It’s back! Every year, our handcrafters turn their talents and love to something new and surprising. This year is no exception.
Click SNEAK PEEK to browse. Please be aware that items are one-of-a-kind, so if something catches your eye, come early or be prepared to take an equally wonderful alternative.
We have you covered, this we know, from Baby Lily to Uncle Joe,
Their heads and shoulders, knees and toes, for summertime or when it snows.
We have a lot of things you’ve missed for table tops and Christmas lists,
For Fred the Dog or Kitty Bliss. We’ll help you out – we promise this.
Each week or so before the sale, we’ll post some shots and spin some tales.
See samples of our lovely things and get ready for a shopping fling.
This year the Peek will look a bit different but will be stuffed with great teasers. Click on each picture to open the full post and be sure to go to the bottom of the Sneak Peek page to search for your favourite product categories as the weeks progress.
Share the link with your friends and family and download and print these handy purse-sized posters to give to everyone you meet.
WHERE HAVE OUR TEARS GONE?
I was very pleased to be able to attend the Stephen Lewis Foundation’s Southern Alberta Grandmothers’ Gathering in Red Deer. As you will read in the E-news, the GrammaLink-Africa group there put on a great programme which was educational, challenging and entertaining. Many thanks to our own Marilyn Simmons and Carla Lorfing who, as the regional liaisons, did much to help make this event such a success. As always, I came away with a renewed sense of our mission to support our African Grandmother sisters and partners and with renewed energy to get on with our work.
A real treat for me was to get together with Ida Nambeya Mukuka who comes from Zambia. I spent four wonderful years in the early 70s teaching in Livingstone, Zambia and always welcome the opportunity to talk with folk from that beautiful country. Since my time there, the scourge of HIV/AIDS has hit the country hard and changed communities and the country in many ways.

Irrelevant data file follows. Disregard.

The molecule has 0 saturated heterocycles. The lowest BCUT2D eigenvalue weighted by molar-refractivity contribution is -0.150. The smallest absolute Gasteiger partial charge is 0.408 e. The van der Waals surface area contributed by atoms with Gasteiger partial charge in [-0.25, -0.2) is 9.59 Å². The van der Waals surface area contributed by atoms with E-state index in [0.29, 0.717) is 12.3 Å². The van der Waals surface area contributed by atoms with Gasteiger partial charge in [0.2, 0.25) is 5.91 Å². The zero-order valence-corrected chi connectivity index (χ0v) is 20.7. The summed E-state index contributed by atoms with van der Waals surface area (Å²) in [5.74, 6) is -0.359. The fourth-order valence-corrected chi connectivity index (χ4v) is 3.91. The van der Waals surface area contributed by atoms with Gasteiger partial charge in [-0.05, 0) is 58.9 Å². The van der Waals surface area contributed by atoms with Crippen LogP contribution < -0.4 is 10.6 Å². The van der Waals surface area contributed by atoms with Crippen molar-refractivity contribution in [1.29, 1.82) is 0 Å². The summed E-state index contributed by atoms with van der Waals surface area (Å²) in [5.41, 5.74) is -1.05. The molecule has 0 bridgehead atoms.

Ida works tirelessly for SLF as a field worker. She introduces herself as “a proud HIV-positive African woman” and as such, speaks powerfully and movingly about the situation in sub-Saharan Africa. “Where have they taken our tears?” she asked us. “In the past, we cried for many things, not for ourselves but for our communities and for ugly things like stigma, isolation, and abandonment. I won’t cry now because I’m proud of what we have done with you. You have helped us wipe away those tears”. A worry she has is that when visiting Grandmother groups in Canada, she is increasingly hearing that after ten years, members are getting tired. “Please remember your agreement that ‘we will not rest till they can rest’ ”. “Who told you you could retire?”, she joked. Ida ended by telling us that even though we are separated by water or have never stepped in Africa, “ You believe in us and I know you still believe”. The simple message she relayed to us from a group in Kenya is, “Tell them to keep doing what they are doing”.
Ida is certainly asking a lot from us and the truth is that, of course, we are ageing, sometimes getting tired or are physically unable to keep doing what we are doing as much as we want to. Our desire and passion to help Ida and her African sisters is as strong as ever and now we need to find ways that enable us to keep up the support. How do we ensure that Ujamaa continues into our second decade as the vibrant, creative and productive group that we are? There is a need to attract younger women with new ideas and energy. How to do this is something it would be good for us to think about so let’s start the conversation.
Grandmothers across the country are gearing up for a busy Fall around the book launches for Powered by Love: A Grandmothers’ Movement to End AIDS in Africa.
Many groups are organizing special events to include the launch as well as having their regular ones. This is an exiting time and busy one for all Grandmothers groups. Be sure to save the date for Ujamaa’s book launch: October 14th.
The Year in Review Annual Report is being sent to the leads of all Grandmothers groups and will also be available online. This gives us the bigger picture of the successes of the Stephen Lewis Foundation and could answer your questions about the entire Grandmothers to Grandmothers Campaign.
We would encourage you to sign up on the Grandmothers website in order to receive the Granny Bulletin andGrassroots. Each of these publications keeps us up to date and more knowledgeable about what is happening for both African and Canadian Grandmothers – as well as our UK and Australian sisters.